Tool ID-4: Students working collaboratively

For this tool you will need the following resources:

  • ID-4 PowerPoint
  • Handout 1: Questions to tackle in a group
  • Handout 2: Students working collaboratively
  • Handout 3: Students working collaboratively – further reading
  • Video: How many school teachers?

The aim of this tool is to explore the benefits and challenges when students work collaboratively. download_powerpointA discussion about constructive classroom talk between students is followed by an overview of the teacher’s role in the classroom when the students are working in small groups. The group then watches and analyses a video of a classroom lesson.

classIntroduce the topic briefly to the teachers, emphasising that collaborative work is common in the world of work. Ask them to share with the group some of their experiences of what happens in their classrooms when students work collaboratively in small groups. They may bring up a range of issues, both positive and negative. We have found that teachers talk about:

  • Benefits of students discussing with one another (e.g. learning from each other, positive effect on self-esteem);
  • Obstacles to classroom discussion (e.g. lack of time, feeling that they are out of control);
  • The need for ground rules (e.g. allowing everyone a chance to speak, building on what others say);
  • Students need to share goals and understand individual responsibilities;
  • The role of the teacher (e.g. listening before intervening, making the students do the thinking).


Now ask the teachers to work in small groups on one of the tasks on Handout 1: Questions to tackle in a group. There is plenty to do in this tool so we suggest you give them no more than about 10 minutes; the important thing is that they get started. Suggest that they choose together which task to work on and then spend a few minutes thinking about it on their own. They should then compare ideas and together try to refine their answers.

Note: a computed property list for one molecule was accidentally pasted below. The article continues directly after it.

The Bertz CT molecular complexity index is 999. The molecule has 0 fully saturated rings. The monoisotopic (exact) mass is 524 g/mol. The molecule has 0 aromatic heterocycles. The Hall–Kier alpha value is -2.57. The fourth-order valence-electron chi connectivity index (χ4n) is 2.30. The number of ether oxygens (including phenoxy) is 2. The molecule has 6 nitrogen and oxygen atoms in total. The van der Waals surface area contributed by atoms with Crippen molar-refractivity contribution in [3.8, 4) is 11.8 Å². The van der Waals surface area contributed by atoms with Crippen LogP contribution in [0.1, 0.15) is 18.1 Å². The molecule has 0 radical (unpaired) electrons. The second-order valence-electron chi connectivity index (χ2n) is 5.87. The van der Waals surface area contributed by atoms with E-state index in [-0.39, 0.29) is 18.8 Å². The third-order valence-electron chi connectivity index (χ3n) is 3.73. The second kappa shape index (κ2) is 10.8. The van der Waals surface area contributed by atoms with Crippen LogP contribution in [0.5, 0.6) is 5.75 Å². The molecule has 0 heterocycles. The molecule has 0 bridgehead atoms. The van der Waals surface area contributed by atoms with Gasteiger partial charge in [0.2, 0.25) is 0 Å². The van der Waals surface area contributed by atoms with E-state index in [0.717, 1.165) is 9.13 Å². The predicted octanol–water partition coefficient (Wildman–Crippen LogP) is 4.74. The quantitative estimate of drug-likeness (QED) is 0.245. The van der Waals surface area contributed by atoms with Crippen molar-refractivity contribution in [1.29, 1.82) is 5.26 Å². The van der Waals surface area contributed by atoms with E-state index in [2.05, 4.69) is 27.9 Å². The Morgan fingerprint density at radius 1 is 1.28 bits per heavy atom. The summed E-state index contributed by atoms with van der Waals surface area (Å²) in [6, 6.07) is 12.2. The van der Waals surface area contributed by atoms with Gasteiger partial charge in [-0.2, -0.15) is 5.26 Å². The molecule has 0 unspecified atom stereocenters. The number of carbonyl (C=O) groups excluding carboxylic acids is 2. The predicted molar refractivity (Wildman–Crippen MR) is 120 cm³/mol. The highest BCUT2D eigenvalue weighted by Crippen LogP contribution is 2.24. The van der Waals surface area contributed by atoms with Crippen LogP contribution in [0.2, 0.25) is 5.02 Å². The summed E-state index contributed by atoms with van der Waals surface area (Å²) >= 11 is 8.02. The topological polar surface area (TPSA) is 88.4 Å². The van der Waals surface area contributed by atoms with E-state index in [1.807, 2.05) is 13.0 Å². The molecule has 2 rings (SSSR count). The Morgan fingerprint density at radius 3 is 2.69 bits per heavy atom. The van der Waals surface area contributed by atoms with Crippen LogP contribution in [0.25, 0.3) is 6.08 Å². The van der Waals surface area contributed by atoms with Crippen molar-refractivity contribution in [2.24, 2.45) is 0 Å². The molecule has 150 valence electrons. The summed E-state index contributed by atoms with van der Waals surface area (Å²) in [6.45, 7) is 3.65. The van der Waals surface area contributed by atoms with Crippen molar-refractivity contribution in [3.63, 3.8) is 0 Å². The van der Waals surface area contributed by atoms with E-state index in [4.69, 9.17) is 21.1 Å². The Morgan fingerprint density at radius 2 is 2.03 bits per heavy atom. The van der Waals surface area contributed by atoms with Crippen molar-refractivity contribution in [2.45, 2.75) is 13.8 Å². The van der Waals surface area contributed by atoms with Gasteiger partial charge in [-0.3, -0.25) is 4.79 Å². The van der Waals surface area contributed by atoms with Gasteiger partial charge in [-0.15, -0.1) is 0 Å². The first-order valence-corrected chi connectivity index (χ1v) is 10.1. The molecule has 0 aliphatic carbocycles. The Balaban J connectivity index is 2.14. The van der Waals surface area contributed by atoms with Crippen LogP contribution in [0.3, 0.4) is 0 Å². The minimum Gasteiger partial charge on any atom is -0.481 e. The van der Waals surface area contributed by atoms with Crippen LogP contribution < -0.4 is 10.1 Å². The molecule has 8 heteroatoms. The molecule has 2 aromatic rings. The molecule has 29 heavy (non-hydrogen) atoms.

classBring the group together and ask them to reflect on the experience they have just had. They will probably have much to say, but if not, you get get them started with questions such as these:

  • Did you find it helpful to have a chance to think about the question yourself before it was discussed in your group?
  • How far did you really think together, or did you tend to follow independent lines of thought?
  • Did someone ‘take over’? Was someone a ‘passenger’?
  • Did you listen to, share ideas with and consider the alternative views of everyone in the group?
  • Did you build on each others’ ideas to construct chains of coherent reasoning?
  • Did you feel able to share your ideas without fear of embarrassment of being wrong? Did anyone feel uncomfortable or threatened? If so, why?
  • Did your discussion stay ‘on task’ or were you ‘wandering’?
  • What are the implications of this activity for your classroom?

download_handoutProvide the group with copies of Handout 2: Students working collaboratively, which has three sections:

  1. Characteristics of helpful and unhelpful talk (a summary taken from research)
  2. The teacher’s role during small group discussion (a summary taken from research)
  3. Observing and analysing a discussion lesson (questions for pair work).

Ask them to quickly read through Sections 1 and 2, as they will want to draw on these in the observations and analysis of  the lesson (Section 3). Tell them that you are going to show them a video, and ask them also to prepare by reading through Section 3.

Show the video and ask the teachers to work in pairs to fill in the questions on the handout.

Finish off by asking the teachers to plan a lesson in which the students work collaboratively, teach it and reflect on the outcomes. Ask the group to discuss and agree on a specific question that they want to exploredownload_handout  about student collaborative work and be ready to share their reflections with the group at the next meeting. They can find out more about research on Handout 3: Students working collaboratively – further reading.